# Lagrange formalism in field theory

I recently had a discussion with a friend of mine who is like me studying physics. And we might got used to a misconception about the Lagrange-Formalism in field theory. In common field theory books one just states that the action is given by $$\mathcal S[\phi] = \int \mathcal L (\phi(x), \partial_\mu\phi(x),x)\, \text d ^4 x$$ where $$\phi$$ is some field and $$x$$ is a point in space time. In classical mechanics we learn that the action is given by $$\mathcal S[q] = \int_a^b L(q(t), \dot{q}(t),t)\, \text d t$$ This functional maps a trajectory $$t\mapsto q(t)$$ to a scalar $$\mathcal S$$ where the path which is taken by the object is the one wich yields the minimal value of $$\mathcal S$$. So in field theory I always thought we would do something quite similar. We would search a field configuration $$\phi(x)$$ which minimizes the value computed by $$\mathcal S[\phi]$$. To do so we would integrate over all space time $$\mathbb R \times \mathbb R ^3$$. Or would we rather integrate over all space $$\mathbb R ^3$$ and then over a time interval $$[a, b]$$, since we need some kind of boundary of the field configuration to later perform the variation of $$\mathcal S$$? Or do i get everything wrong and we really describe the propagation of a field $$\phi$$ from one point in space-time to another?

I am actually very confused about a thing which i thought i understood pretty well and i am very thankful for every insight. Once again i am very shocked that one tends to get used to formalism even it is not understood deeply.

• Classically, the action is equivalent to an equation of motion for $\phi$. However, we should define the domain that we want to take the infimum (i.e. boundary condition). As an example, we can think of having $\phi$ fixed at all "space" points for given "times" $t_i$ and $t_f$ (that implicitly implies zero otherwise). Thus, the integral is understood as a functional over "this" set of functions. It also fixes the domain of integration (which can be said is always the whole space): an interval in "time" and all space, since the other parts are zero (you could define other bound. cond.). May 9, 2020 at 13:22

If you already know point mechanics, then one way to build intuition for field theory is to consider the space variable $$\vec{x}$$ of spacetime as a continuous index $$j$$. Even better: discretize space $$\mathbb{R}^3$$ with some lattice parameter $$a$$ that eventually is taken to zero. (But keep the time interval $$[t_i,t_f]$$ continuous.) Then the field $$\phi(t,\vec{x})=q^j(t)$$ becomes like infinitely many point particles. Here space derivatives $$\partial/\partial \vec{x}$$ are replaced by corresponding discretized derivatives, space integrals with corresponding lattice sums, etc. Then the field theoretic action $$S[\phi] =S[q]$$ becomes like a point particle action. For an enlightening example, see e.g. H. Goldstein, Classical mechanics, section 13.1.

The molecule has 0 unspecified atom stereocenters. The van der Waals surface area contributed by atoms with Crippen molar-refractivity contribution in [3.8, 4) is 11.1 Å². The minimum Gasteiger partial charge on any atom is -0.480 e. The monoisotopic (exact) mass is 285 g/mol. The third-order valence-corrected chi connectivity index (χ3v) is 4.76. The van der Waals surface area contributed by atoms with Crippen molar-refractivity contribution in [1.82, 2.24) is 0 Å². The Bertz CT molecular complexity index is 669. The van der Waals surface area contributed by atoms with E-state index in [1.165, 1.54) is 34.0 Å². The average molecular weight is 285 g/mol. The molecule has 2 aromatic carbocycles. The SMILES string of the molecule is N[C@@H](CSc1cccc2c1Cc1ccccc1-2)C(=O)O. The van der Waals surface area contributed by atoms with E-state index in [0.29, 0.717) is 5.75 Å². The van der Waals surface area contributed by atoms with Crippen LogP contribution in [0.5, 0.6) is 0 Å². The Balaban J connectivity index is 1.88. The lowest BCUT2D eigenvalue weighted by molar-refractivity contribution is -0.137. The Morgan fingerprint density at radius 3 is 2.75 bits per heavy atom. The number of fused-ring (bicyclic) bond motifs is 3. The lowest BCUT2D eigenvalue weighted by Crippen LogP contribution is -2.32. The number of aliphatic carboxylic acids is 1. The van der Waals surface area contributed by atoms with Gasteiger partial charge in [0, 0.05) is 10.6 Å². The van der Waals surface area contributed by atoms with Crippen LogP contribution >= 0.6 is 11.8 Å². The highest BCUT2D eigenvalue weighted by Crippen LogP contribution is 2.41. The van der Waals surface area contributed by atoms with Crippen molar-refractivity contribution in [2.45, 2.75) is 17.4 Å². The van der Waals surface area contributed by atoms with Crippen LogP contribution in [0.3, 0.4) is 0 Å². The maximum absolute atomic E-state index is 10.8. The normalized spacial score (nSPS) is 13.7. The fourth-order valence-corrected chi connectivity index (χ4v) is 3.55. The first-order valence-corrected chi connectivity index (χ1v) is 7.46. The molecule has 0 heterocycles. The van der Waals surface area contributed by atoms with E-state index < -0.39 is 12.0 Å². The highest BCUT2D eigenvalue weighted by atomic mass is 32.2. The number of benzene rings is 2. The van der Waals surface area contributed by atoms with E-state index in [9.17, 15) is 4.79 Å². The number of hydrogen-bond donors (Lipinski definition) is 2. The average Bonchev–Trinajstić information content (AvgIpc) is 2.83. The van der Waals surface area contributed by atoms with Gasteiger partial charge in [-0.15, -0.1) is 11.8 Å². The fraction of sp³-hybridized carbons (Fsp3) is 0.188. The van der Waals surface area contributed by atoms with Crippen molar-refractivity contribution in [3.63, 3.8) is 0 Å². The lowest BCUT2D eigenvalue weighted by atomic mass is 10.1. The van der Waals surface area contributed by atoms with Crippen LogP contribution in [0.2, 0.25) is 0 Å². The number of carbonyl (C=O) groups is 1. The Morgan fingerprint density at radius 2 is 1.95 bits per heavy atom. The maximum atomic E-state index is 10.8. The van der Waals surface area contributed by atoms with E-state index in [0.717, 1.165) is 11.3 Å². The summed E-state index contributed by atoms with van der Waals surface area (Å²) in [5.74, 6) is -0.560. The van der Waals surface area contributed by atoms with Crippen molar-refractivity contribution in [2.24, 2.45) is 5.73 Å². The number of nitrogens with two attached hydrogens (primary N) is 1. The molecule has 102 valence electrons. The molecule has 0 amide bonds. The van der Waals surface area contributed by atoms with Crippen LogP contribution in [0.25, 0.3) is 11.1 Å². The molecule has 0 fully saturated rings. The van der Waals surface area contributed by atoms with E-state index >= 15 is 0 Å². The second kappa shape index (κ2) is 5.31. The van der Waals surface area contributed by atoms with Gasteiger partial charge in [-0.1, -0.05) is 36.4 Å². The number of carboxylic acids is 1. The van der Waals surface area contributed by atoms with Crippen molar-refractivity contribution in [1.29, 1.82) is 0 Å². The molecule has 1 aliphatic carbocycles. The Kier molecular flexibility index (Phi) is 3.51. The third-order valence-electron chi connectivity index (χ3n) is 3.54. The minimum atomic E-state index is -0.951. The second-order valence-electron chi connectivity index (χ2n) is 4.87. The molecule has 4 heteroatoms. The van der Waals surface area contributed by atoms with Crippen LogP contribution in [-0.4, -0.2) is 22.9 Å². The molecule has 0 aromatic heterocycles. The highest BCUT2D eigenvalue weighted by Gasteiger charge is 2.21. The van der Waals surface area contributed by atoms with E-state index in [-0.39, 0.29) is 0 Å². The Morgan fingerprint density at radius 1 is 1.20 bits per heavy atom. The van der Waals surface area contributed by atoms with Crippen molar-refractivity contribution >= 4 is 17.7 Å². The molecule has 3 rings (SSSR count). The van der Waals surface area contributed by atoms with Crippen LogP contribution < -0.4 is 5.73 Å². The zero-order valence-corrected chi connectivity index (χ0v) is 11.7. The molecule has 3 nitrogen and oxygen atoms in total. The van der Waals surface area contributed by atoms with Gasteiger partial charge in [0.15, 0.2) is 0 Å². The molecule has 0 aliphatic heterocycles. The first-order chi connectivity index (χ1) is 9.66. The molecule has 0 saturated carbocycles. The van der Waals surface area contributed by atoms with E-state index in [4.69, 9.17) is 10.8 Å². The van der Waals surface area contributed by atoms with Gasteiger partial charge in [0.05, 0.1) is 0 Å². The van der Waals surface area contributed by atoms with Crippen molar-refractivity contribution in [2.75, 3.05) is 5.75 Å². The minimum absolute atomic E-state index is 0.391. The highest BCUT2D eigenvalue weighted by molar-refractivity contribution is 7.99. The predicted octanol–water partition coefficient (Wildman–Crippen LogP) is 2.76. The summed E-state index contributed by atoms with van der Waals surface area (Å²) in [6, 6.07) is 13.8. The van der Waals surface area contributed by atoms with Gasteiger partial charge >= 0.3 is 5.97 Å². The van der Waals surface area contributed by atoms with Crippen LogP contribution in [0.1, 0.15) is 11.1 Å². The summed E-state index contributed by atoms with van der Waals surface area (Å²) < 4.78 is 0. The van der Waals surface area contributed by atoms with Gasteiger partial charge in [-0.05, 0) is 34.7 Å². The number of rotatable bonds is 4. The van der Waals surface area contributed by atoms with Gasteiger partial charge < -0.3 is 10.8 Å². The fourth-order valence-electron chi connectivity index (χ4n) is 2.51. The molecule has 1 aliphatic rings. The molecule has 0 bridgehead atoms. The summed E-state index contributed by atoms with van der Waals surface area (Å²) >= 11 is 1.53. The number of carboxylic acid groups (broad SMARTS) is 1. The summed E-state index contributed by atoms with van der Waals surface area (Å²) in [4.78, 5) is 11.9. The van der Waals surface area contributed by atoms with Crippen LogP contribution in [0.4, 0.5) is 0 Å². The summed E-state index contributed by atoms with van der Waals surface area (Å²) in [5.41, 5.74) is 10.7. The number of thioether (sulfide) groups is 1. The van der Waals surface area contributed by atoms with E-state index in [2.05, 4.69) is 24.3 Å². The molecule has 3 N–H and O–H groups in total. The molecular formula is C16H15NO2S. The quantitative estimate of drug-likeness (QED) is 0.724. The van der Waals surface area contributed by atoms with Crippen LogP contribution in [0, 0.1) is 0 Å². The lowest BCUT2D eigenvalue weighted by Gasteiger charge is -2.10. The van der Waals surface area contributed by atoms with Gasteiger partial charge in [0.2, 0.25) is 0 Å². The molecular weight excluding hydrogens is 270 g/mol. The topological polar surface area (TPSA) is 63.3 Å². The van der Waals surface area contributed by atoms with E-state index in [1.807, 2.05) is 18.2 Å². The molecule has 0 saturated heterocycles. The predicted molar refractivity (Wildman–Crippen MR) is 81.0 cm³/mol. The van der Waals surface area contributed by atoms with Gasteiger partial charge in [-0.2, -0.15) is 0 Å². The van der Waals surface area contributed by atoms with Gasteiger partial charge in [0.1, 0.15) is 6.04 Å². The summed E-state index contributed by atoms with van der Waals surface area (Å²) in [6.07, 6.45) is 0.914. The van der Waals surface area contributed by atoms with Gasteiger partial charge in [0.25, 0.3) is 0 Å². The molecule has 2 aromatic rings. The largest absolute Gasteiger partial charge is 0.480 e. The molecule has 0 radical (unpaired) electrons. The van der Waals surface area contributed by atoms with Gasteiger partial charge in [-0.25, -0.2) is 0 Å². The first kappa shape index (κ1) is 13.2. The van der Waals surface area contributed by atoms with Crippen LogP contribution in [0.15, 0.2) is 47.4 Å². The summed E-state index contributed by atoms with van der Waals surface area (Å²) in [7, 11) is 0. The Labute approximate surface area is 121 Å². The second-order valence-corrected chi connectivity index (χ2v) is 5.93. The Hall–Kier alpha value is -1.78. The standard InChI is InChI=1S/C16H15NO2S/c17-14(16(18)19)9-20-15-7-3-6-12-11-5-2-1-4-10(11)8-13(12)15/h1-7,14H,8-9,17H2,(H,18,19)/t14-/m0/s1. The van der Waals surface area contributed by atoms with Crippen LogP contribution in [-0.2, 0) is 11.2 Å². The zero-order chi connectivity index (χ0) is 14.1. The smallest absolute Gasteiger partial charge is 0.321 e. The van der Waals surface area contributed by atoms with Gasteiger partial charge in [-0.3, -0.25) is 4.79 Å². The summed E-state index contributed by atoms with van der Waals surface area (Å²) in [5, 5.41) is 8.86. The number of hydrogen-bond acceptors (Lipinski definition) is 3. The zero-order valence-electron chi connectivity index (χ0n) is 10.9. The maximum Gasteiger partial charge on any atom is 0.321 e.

The action $$S[\phi]$$ is a functional of the map $$\phi:{\mathbb R}^4\to {\mathbb R}$$, which we seek to make stationary under variations $$\delta \phi$$ that vanish at infinity.
We can think of as a history $$\phi(x,t):{\mathbb R}^3\times {\mathbb R}\to {\mathbb R}$$. In principle we should do the same as in classical mechanics: choose a beginning and end time $$t_1$$ and $$t_2$$ and make variations such that $$\delta \phi(x, t_1)= \delta \phi(x,t_2)=0$$ for all $$x\in {\mathbb R}^3$$. In practice we never mention that we are doing this, but instead just ignore any integrated out parts when computing the variation. The variations at spatial infinity are not required to be zero from the classical viewpoint and they can give rise boundary conditions on $$\phi$$.
In field theory, action us defined as $$S[x] = \int L(φ_a, ∂_µφ_a)\, \text dt$$ = $$\int L'd^3x dt$$ = $$\int L'd^4x$$, where L is Lagrangian and L' is Lagrangian density. Then we vary action and require that $$\delta S=0$$ by the principle of least action. This variation is taken under the boundary condition that $$\delta \phi(x, t_1)= \delta \phi(x,t_2)=0$$. It leads to familiar Euler Lagrange equations which is same in the form as that in classical mechanics with an additional change that the independent parameter is not position anymore but fields.